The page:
Chapter 4 is titled “The Nonprofit Sector in Context: The Government and Business Presence.” While tensions exist between the government and the nonprofit sector, a widespread partnership has developed between the two (67). However, the government has a large presence in health, education, and social welfare, and approximately half of the government’s spending is for these purposes (68-69). The largest portion of social welfare spending went to health benefits, the second largest to social insurance, one quarter to education, and under ten percent to be split among the rest of activities. Government and nonprofit sectors have grown and continue to work together, though Americans have a greater reliance on private charity and the nonprofit.

 

Chapter 5 discusses the historical developments and recent trends within the nonprofit sector. Government involvement in the nonprofit sector began in the 1930s. However, government involvement in social welfare and education is not a recent development in the US. FDR created the New Deal system of social welfare aid which consists of three principal programs: old-age pensions, unemployment insurance, and needs-tested cash assistance. During the 1960s, there was change within the government and nonprofit sectors, including: human service programs, health care for the elderly, health care for the needy, pre-school and other education and research aid, and broadened health care coverage. The 70s included inflation protection for retirees and food aid. It was in the 60s and 70s that the partnership between the government and the nonprofit sector was brought to a state and local level. Private philanthropy is essential to supporting the nonprofit system, but income from government and fees is even more important 

Writing for Real: Page 37, Question 4: What do you expect of your relationship with your agency mentor?

Working with various non-profit organizations in the past, this will not be the first time I have had an agency mentor. From my past experiences, I am aware of what I prefer to see in a mentor over certain other details, but every mentor is different and I am looking forward to see what this mentor has to offer, and what I have to offer them. The mentor/student relationship truly is a two way street; one cannot do their job without the other. I cannot learn about the organization and expectations without the mentor teaching me, and the mentor will have less hands without me.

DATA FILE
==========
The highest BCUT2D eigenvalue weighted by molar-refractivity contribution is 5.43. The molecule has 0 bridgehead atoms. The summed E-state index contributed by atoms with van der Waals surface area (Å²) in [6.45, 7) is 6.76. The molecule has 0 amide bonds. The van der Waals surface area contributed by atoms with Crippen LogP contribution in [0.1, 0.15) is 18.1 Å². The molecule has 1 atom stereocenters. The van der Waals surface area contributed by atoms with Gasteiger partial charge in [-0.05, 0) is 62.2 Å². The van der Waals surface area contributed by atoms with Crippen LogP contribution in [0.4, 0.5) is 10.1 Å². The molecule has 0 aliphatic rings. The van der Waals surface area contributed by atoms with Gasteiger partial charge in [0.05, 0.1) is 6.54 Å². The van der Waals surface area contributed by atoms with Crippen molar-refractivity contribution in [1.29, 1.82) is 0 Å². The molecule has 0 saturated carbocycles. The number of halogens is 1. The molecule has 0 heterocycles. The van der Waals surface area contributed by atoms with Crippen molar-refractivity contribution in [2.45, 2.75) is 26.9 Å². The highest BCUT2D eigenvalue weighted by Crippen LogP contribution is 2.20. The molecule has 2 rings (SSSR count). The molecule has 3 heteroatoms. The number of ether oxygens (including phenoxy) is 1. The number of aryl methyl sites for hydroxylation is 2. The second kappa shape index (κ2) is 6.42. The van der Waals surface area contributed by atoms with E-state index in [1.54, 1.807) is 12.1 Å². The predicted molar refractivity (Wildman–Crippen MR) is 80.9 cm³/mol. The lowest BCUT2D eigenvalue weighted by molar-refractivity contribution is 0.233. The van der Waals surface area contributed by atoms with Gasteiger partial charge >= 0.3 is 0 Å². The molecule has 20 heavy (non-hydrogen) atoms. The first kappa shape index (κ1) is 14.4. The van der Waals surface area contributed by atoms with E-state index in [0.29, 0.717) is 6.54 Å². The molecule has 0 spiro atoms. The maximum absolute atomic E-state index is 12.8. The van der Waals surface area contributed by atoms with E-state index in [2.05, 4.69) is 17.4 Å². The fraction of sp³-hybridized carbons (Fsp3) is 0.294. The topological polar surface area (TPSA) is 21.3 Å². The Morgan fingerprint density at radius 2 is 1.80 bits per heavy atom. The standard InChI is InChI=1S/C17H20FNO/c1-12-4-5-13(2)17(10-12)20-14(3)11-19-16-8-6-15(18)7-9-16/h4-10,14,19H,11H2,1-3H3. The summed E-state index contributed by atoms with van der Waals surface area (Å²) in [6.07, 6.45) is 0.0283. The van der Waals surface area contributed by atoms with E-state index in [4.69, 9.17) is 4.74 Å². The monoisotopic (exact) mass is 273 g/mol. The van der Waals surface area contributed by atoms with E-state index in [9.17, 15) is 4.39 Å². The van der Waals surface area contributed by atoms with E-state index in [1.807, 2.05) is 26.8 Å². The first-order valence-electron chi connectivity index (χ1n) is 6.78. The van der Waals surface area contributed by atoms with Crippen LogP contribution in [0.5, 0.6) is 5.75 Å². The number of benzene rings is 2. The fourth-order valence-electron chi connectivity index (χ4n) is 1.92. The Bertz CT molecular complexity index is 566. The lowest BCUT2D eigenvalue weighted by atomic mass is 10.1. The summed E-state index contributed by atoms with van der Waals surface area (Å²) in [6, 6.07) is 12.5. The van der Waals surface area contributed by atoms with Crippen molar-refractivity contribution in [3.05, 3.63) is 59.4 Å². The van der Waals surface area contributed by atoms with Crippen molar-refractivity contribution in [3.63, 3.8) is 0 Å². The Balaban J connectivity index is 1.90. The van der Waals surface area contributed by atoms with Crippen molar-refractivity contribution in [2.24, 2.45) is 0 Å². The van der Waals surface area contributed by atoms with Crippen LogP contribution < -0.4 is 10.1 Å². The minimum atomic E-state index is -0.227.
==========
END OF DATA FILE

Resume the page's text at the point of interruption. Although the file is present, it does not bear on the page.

I expect and would prefer that my relationship with my mentor develop over time; I want our relationship to progress and for us to rely on each other within reason. I hope that we can teach each other more about the organization and the non-profit world, and that we will have reasonable expectations (as far as work) of each other, as one is most likely a full time employee of the organization and I am a full time student. I have had mentors that have taught me a great deal about their organization and I would like that to be the case in this project as well as those projects were all successful and I was able to carry the knowledge I gained working with them and keep it for future use. 

However, I have also had not so positive experiences with mentors that did not teach or had high expectations; for example, I was expected to do things that were not in my volunteer/job description, such as pick up organization employees and cart them around for supplies they needed or to use my personal money for the project. I found these situations unacceptable and demeaning, and I wish to be treated as a member of the organization as much as possible. I expect my mentor to expect a reasonable amount from me and to be available when needed for help or guidance on the project, so that I may, to the best of my ability, produce the best project and fulfill the needs of the organization as efficiently and fully as possible. I will maintain an open mind with my mentor and hope that they will do the same for me. I look forward to having a close relationship with my mentor so that we can both learn from each other and produce a brilliant project together that will affect the community.